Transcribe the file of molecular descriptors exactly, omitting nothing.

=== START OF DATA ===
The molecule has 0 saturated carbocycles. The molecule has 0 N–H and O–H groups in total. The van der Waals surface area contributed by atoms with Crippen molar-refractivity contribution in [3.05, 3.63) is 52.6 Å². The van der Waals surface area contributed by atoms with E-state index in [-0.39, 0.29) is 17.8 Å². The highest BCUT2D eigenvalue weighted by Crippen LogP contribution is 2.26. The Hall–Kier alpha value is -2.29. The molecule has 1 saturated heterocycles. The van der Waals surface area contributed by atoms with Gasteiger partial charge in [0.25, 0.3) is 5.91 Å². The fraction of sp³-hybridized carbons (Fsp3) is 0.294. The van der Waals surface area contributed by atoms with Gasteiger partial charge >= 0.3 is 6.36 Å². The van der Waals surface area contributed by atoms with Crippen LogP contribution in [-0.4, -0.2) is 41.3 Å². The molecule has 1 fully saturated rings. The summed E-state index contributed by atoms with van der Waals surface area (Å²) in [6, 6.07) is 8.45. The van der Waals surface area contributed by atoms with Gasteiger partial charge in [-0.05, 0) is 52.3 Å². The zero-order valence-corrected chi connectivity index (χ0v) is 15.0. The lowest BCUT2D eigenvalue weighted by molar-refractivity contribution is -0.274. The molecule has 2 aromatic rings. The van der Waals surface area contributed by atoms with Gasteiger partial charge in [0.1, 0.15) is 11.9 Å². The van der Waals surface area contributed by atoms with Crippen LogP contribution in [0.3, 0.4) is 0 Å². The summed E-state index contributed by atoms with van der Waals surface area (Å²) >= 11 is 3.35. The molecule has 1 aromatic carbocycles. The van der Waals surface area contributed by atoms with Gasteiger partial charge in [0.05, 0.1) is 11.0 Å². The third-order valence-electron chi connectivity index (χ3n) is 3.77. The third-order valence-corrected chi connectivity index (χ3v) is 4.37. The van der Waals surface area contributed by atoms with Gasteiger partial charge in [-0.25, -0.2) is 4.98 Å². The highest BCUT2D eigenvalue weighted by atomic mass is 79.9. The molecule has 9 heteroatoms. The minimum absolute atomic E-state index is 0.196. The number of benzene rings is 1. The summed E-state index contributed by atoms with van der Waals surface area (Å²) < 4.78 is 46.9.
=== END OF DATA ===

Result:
The molecule has 0 saturated carbocycles. The molecule has 0 N–H and O–H groups in total. The van der Waals surface area contributed by atoms with Crippen molar-refractivity contribution in [3.05, 3.63) is 52.6 Å². The van der Waals surface area contributed by atoms with E-state index in [-0.39, 0.29) is 17.8 Å². The highest BCUT2D eigenvalue weighted by Crippen LogP contribution is 2.26. The Hall–Kier alpha value is -2.29. The molecule has 1 saturated heterocycles. The van der Waals surface area contributed by atoms with Gasteiger partial charge in [0.25, 0.3) is 5.91 Å². The fraction of sp³-hybridized carbons (Fsp3) is 0.294. The van der Waals surface area contributed by atoms with Gasteiger partial charge >= 0.3 is 6.36 Å². The van der Waals surface area contributed by atoms with Crippen LogP contribution in [-0.4, -0.2) is 41.3 Å². The molecule has 1 fully saturated rings. The summed E-state index contributed by atoms with van der Waals surface area (Å²) in [6, 6.07) is 8.45. The van der Waals surface area contributed by atoms with Gasteiger partial charge in [-0.05, 0) is 52.3 Å². The zero-order valence-corrected chi connectivity index (χ0v) is 15.0. The lowest BCUT2D eigenvalue weighted by molar-refractivity contribution is -0.274. The molecule has 2 aromatic rings. The van der Waals surface area contributed by atoms with Gasteiger partial charge in [0.1, 0.15) is 11.9 Å². The van der Waals surface area contributed by atoms with Crippen LogP contribution in [0.3, 0.4) is 0 Å². The summed E-state index contributed by atoms with van der Waals surface area (Å²) >= 11 is 3.35. The molecule has 1 aromatic carbocycles. The van der Waals surface area contributed by atoms with Gasteiger partial charge in [0.05, 0.1) is 11.0 Å². The third-order valence-electron chi connectivity index (χ3n) is 3.77. The third-order valence-corrected chi connectivity index (χ3v) is 4.37. The van der Waals surface area contributed by atoms with Gasteiger partial charge in [-0.25, -0.2) is 4.98 Å². The highest BCUT2D eigenvalue weighted by atomic mass is 79.9. The molecule has 9 heteroatoms. The minimum absolute atomic E-state index is 0.196. The number of benzene rings is 1. The summed E-state index contributed by atoms with van der Waals surface area (Å²) < 4.78 is 46.9.